St. Goar

Take the ferry to the west bank and end up in sister city, St. Goar. Here we visited Rheinfels Castle. Though much of the castle is now ruins, visitors can still explore the this 13th century maze of cellars, tunnels, and trenches. I thought the best part was the views from the castle exterior. As an American, I don’t often see ruins this ancient in my home country. It’s amazing to wander through something so old and let your imagination run wild with thoughts of what life was like during the time when Rheinfels Castle was one of the greatest fortresses in the Rhine River region.



_my knight in shining armor_

Extra tip: The outer part of the castle ruins is now a hotel, wellness center and restaurant. After wandering through the castle, we stopped at the tavern for some drinks and a small snack. Try their homemade cakes!


We only spent half a day in Koblenz so we did not get to do much sightseeing. This ancient city sits on both sides of the river and has a great deal of history to explore. If we had more time (and it wasn’t raining), I would have liked to take the cable car over the Rhine to the fortress, Festung Ehrenbreitstein.

We were also in Koblenz during Easter Sunday and Monday so I’m not sure we got to see the city on a typical day. Koblenz seems to be a student city, as many young people headed out, even on Sunday evening, to gulp down pilsners with their mates.


Rudesheim am Rhein – We stayed at Hotel Lindenwirt in the heart of the town. Clean, friendly and accommodating. Also important, the front desk staff speak English! You can even book a night in one of the Wine-Barrel Rooms though I think that I would have been a little claustrophobic.



_Wine-Barrel Rooms at Hotel Lindenwirt_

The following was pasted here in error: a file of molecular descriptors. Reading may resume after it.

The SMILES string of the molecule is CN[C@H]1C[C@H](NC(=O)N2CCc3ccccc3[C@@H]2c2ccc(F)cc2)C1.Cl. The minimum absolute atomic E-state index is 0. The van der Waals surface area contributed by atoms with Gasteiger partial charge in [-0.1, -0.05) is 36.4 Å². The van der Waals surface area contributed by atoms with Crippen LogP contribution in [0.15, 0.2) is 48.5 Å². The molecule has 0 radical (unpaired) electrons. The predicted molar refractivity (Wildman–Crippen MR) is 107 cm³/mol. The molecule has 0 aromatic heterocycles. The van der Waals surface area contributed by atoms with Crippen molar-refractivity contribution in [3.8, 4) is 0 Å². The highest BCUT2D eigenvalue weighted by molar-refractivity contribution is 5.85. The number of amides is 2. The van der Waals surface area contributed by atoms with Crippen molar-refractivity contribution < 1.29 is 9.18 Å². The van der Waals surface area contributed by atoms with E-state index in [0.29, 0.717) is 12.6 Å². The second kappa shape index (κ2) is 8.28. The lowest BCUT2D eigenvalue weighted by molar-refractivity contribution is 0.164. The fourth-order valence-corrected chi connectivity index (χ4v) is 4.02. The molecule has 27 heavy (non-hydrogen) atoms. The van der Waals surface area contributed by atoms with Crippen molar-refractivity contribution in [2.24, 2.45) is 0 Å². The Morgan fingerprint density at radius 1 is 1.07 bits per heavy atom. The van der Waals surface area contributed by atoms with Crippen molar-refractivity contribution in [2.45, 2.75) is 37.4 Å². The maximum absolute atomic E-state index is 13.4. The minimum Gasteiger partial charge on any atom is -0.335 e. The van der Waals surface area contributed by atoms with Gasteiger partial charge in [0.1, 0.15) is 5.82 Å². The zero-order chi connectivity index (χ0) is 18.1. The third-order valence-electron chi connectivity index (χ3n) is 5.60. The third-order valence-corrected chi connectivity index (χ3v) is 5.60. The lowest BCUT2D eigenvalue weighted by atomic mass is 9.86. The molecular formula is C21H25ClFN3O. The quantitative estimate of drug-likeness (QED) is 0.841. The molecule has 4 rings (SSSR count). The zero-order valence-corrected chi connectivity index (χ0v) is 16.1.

Koblenz – we used a gift certificate and booked a night in Mecure Hotel Koblenz just outside of the city center. We had a lovely view of the Rhine River from our room with only a short 10 minute walk to the city center.

Drinks & Dining

  • Breuer’s Rüdesheimer Schloss [Rudesheim am Rhein] just off the Drosselgasse this was a popular spot for a meal so make a reservation in advance! The restaurant is within this four star hotel which offers outstanding local cuisine and regional wines. The building was first constructed in 1729. It was nice enough outside that we decided to eat in their enchanting garden courtyard and if you stay and party in the tavern later, bands play live music mostly every night.


  • Wine Stand – [Rudesheim am Rhein] also located in the city center, several different winemakers take turns selling their original Rudesheim wines. Here you can taste the local flavor and meet the locals that produce it! IMG_0379
  • If you’re seeking typical German cuisine you can find it at just about any restaurant. This trip we tried Currywurst, Schnitzel and Flammkuchen.
  • Rudesheimer Kaffee – Of course if you’re in Rudesheim you have to at least try one Rudesheimer Kaffee and this will probably satisfy your sugar craving for the day. You will see this locally-invented drink served in a special cup and advertised on many menus. The presentation is truly what sucked me in. Our waiter made the drink right at the table. First he added Asbach Brandy and sugar cubes into the ornate pink mug. Then he lit the brandy on fire and stirred for one minute, dissolving the sugar. Lastly, he added strong hot coffee and slid a dollop of fresh whipped cream on top. The whipped cream even has vanilla sugar and chocolate flakes for garnish. Talk about sweet and very special! Don’t mind my Rudesheimer Kaffee photoshoot!
  • WINE – obviously! Just ask for whatever wine is local and you’re probably on the right track. This region is home to the Reisling grape which grows on steep hillsides and results in full-bodied, fruity wines.
  • Other drinks: local German pilsner (not my favorite, but if you’re into that sort of thing), Radler (basically pilsner with Sprite added to it, makes the beer easier to gulp down).



If you’re looking for a slow-moving, relaxing, wine-filled holiday with fantastic scenery and endless activities, the Romantic Rhine might be a good place to visit! I hope this blog post helps you get started on your adventure.